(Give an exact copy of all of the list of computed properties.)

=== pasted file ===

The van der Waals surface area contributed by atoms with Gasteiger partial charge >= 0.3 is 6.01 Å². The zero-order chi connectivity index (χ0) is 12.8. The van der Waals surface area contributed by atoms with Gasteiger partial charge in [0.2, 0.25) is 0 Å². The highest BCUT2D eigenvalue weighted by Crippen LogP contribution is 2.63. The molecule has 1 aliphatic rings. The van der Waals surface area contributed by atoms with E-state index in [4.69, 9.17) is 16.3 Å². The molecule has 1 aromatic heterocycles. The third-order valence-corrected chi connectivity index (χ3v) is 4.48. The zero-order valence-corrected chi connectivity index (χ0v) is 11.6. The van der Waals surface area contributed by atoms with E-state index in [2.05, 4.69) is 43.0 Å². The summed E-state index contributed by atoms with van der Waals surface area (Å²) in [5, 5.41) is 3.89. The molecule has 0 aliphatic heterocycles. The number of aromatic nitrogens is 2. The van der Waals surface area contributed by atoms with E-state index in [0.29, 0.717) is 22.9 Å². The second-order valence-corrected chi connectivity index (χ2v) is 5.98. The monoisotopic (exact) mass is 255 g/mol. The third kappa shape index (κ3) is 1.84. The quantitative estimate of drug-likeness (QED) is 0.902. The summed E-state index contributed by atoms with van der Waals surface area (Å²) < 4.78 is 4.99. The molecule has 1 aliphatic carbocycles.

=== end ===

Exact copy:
The van der Waals surface area contributed by atoms with Gasteiger partial charge >= 0.3 is 6.01 Å². The zero-order chi connectivity index (χ0) is 12.8. The van der Waals surface area contributed by atoms with Gasteiger partial charge in [0.2, 0.25) is 0 Å². The highest BCUT2D eigenvalue weighted by Crippen LogP contribution is 2.63. The molecule has 1 aliphatic rings. The van der Waals surface area contributed by atoms with E-state index in [4.69, 9.17) is 16.3 Å². The molecule has 1 aromatic heterocycles. The third-order valence-corrected chi connectivity index (χ3v) is 4.48. The zero-order valence-corrected chi connectivity index (χ0v) is 11.6. The van der Waals surface area contributed by atoms with E-state index in [2.05, 4.69) is 43.0 Å². The summed E-state index contributed by atoms with van der Waals surface area (Å²) in [5, 5.41) is 3.89. The molecule has 0 aliphatic heterocycles. The number of aromatic nitrogens is 2. The van der Waals surface area contributed by atoms with E-state index in [0.29, 0.717) is 22.9 Å². The second-order valence-corrected chi connectivity index (χ2v) is 5.98. The monoisotopic (exact) mass is 255 g/mol. The third kappa shape index (κ3) is 1.84. The quantitative estimate of drug-likeness (QED) is 0.902. The summed E-state index contributed by atoms with van der Waals surface area (Å²) < 4.78 is 4.99. The molecule has 1 aliphatic carbocycles.